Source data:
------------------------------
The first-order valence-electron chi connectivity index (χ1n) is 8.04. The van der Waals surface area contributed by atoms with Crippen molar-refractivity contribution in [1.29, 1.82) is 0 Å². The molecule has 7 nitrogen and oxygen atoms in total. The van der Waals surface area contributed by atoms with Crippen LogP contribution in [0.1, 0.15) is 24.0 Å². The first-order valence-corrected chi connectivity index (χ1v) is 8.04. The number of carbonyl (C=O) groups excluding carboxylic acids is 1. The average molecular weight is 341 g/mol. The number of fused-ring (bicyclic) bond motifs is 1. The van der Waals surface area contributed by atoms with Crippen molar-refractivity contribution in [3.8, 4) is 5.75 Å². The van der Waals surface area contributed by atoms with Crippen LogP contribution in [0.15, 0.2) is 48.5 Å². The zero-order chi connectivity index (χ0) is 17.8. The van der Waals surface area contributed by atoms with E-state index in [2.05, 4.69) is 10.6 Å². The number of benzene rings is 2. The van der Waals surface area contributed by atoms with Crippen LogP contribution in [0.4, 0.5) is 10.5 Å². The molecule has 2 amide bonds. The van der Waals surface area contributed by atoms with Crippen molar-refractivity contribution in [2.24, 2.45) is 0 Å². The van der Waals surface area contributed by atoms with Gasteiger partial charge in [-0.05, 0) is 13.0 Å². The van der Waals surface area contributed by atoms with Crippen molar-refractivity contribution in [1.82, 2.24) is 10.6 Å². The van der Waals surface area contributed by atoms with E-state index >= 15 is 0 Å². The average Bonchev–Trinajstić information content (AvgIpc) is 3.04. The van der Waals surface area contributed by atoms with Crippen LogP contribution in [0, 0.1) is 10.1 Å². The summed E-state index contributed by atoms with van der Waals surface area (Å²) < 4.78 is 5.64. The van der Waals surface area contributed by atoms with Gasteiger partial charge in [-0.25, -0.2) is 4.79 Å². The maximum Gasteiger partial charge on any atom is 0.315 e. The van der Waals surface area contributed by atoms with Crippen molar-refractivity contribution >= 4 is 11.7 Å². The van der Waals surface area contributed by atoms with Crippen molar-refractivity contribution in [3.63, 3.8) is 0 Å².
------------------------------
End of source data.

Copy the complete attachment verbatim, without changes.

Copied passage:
The first-order valence-electron chi connectivity index (χ1n) is 8.04. The van der Waals surface area contributed by atoms with Crippen molar-refractivity contribution in [1.29, 1.82) is 0 Å². The molecule has 7 nitrogen and oxygen atoms in total. The van der Waals surface area contributed by atoms with Crippen LogP contribution in [0.1, 0.15) is 24.0 Å². The first-order valence-corrected chi connectivity index (χ1v) is 8.04. The number of carbonyl (C=O) groups excluding carboxylic acids is 1. The average molecular weight is 341 g/mol. The number of fused-ring (bicyclic) bond motifs is 1. The van der Waals surface area contributed by atoms with Crippen molar-refractivity contribution in [3.8, 4) is 5.75 Å². The van der Waals surface area contributed by atoms with Crippen LogP contribution in [0.15, 0.2) is 48.5 Å². The zero-order chi connectivity index (χ0) is 17.8. The van der Waals surface area contributed by atoms with E-state index in [2.05, 4.69) is 10.6 Å². The number of benzene rings is 2. The van der Waals surface area contributed by atoms with Crippen LogP contribution in [0.4, 0.5) is 10.5 Å². The molecule has 2 amide bonds. The van der Waals surface area contributed by atoms with Crippen molar-refractivity contribution in [2.24, 2.45) is 0 Å². The van der Waals surface area contributed by atoms with Gasteiger partial charge in [-0.05, 0) is 13.0 Å². The van der Waals surface area contributed by atoms with Crippen molar-refractivity contribution in [1.82, 2.24) is 10.6 Å². The van der Waals surface area contributed by atoms with E-state index >= 15 is 0 Å². The average Bonchev–Trinajstić information content (AvgIpc) is 3.04. The van der Waals surface area contributed by atoms with Crippen LogP contribution in [0, 0.1) is 10.1 Å². The summed E-state index contributed by atoms with van der Waals surface area (Å²) < 4.78 is 5.64. The van der Waals surface area contributed by atoms with Gasteiger partial charge in [-0.25, -0.2) is 4.79 Å². The maximum Gasteiger partial charge on any atom is 0.315 e. The van der Waals surface area contributed by atoms with Crippen molar-refractivity contribution >= 4 is 11.7 Å². The van der Waals surface area contributed by atoms with Crippen molar-refractivity contribution in [3.63, 3.8) is 0 Å².